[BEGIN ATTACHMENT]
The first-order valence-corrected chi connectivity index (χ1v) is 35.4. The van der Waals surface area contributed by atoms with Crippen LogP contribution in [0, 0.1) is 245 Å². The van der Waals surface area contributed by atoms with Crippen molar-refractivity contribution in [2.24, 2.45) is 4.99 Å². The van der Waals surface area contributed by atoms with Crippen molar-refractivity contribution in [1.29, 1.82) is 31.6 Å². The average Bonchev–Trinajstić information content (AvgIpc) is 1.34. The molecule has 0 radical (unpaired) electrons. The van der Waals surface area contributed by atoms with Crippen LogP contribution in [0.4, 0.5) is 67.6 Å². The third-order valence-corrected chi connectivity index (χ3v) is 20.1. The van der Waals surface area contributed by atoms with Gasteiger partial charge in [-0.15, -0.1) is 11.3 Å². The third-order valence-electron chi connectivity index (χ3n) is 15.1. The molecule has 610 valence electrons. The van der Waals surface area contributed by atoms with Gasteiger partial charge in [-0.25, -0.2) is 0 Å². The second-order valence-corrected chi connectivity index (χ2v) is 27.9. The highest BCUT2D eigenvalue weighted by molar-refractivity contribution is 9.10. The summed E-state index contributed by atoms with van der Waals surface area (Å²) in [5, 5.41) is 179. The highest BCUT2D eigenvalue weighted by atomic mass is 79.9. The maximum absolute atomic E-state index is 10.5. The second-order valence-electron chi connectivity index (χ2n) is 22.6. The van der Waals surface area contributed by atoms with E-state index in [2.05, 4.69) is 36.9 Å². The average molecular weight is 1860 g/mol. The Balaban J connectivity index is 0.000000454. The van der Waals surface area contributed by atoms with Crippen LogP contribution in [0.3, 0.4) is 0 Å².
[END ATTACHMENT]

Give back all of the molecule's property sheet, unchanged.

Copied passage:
The first-order valence-corrected chi connectivity index (χ1v) is 35.4. The van der Waals surface area contributed by atoms with Crippen LogP contribution in [0, 0.1) is 245 Å². The van der Waals surface area contributed by atoms with Crippen molar-refractivity contribution in [2.24, 2.45) is 4.99 Å². The van der Waals surface area contributed by atoms with Crippen molar-refractivity contribution in [1.29, 1.82) is 31.6 Å². The average Bonchev–Trinajstić information content (AvgIpc) is 1.34. The molecule has 0 radical (unpaired) electrons. The van der Waals surface area contributed by atoms with Crippen LogP contribution in [0.4, 0.5) is 67.6 Å². The third-order valence-corrected chi connectivity index (χ3v) is 20.1. The van der Waals surface area contributed by atoms with Gasteiger partial charge in [-0.15, -0.1) is 11.3 Å². The third-order valence-electron chi connectivity index (χ3n) is 15.1. The molecule has 610 valence electrons. The van der Waals surface area contributed by atoms with Gasteiger partial charge in [-0.25, -0.2) is 0 Å². The second-order valence-corrected chi connectivity index (χ2v) is 27.9. The highest BCUT2D eigenvalue weighted by molar-refractivity contribution is 9.10. The summed E-state index contributed by atoms with van der Waals surface area (Å²) in [5, 5.41) is 179. The highest BCUT2D eigenvalue weighted by atomic mass is 79.9. The maximum absolute atomic E-state index is 10.5. The second-order valence-electron chi connectivity index (χ2n) is 22.6. The van der Waals surface area contributed by atoms with E-state index in [2.05, 4.69) is 36.9 Å². The average molecular weight is 1860 g/mol. The Balaban J connectivity index is 0.000000454. The van der Waals surface area contributed by atoms with Crippen LogP contribution in [0.3, 0.4) is 0 Å².